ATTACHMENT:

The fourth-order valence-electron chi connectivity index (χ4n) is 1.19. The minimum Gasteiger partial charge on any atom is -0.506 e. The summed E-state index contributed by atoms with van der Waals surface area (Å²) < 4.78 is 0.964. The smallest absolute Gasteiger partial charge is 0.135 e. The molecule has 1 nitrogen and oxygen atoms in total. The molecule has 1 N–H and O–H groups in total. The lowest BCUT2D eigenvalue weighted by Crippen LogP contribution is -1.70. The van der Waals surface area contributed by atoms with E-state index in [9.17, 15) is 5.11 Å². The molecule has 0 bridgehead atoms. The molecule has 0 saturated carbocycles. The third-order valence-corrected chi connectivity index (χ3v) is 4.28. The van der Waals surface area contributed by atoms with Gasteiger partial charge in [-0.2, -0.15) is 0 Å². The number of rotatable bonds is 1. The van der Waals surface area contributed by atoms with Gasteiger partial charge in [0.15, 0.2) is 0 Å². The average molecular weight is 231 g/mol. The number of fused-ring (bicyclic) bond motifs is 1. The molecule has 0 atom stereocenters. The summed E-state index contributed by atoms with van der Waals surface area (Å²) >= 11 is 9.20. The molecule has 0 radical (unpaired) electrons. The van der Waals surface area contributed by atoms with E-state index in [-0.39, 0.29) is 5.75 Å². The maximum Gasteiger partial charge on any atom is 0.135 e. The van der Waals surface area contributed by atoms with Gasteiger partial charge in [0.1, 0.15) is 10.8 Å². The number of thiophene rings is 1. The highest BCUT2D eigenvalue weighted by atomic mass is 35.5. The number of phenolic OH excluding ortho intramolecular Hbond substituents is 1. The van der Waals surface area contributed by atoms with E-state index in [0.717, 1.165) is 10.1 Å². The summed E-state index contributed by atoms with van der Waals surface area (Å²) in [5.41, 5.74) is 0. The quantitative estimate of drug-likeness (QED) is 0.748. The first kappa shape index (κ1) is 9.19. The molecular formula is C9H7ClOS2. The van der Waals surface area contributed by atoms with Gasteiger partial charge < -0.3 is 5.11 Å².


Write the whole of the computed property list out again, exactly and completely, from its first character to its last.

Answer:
The fourth-order valence-electron chi connectivity index (χ4n) is 1.19. The minimum Gasteiger partial charge on any atom is -0.506 e. The summed E-state index contributed by atoms with van der Waals surface area (Å²) < 4.78 is 0.964. The smallest absolute Gasteiger partial charge is 0.135 e. The molecule has 1 nitrogen and oxygen atoms in total. The molecule has 1 N–H and O–H groups in total. The lowest BCUT2D eigenvalue weighted by Crippen LogP contribution is -1.70. The van der Waals surface area contributed by atoms with E-state index in [9.17, 15) is 5.11 Å². The molecule has 0 bridgehead atoms. The molecule has 0 saturated carbocycles. The third-order valence-corrected chi connectivity index (χ3v) is 4.28. The van der Waals surface area contributed by atoms with Gasteiger partial charge in [-0.2, -0.15) is 0 Å². The number of rotatable bonds is 1. The van der Waals surface area contributed by atoms with Gasteiger partial charge in [0.15, 0.2) is 0 Å². The average molecular weight is 231 g/mol. The number of fused-ring (bicyclic) bond motifs is 1. The molecule has 0 atom stereocenters. The summed E-state index contributed by atoms with van der Waals surface area (Å²) >= 11 is 9.20. The molecule has 0 radical (unpaired) electrons. The van der Waals surface area contributed by atoms with E-state index in [-0.39, 0.29) is 5.75 Å². The maximum Gasteiger partial charge on any atom is 0.135 e. The van der Waals surface area contributed by atoms with Gasteiger partial charge in [0.1, 0.15) is 10.8 Å². The number of thiophene rings is 1. The highest BCUT2D eigenvalue weighted by atomic mass is 35.5. The number of phenolic OH excluding ortho intramolecular Hbond substituents is 1. The van der Waals surface area contributed by atoms with E-state index in [0.717, 1.165) is 10.1 Å². The summed E-state index contributed by atoms with van der Waals surface area (Å²) in [5.41, 5.74) is 0. The quantitative estimate of drug-likeness (QED) is 0.748. The first kappa shape index (κ1) is 9.19. The molecular formula is C9H7ClOS2. The van der Waals surface area contributed by atoms with Gasteiger partial charge < -0.3 is 5.11 Å².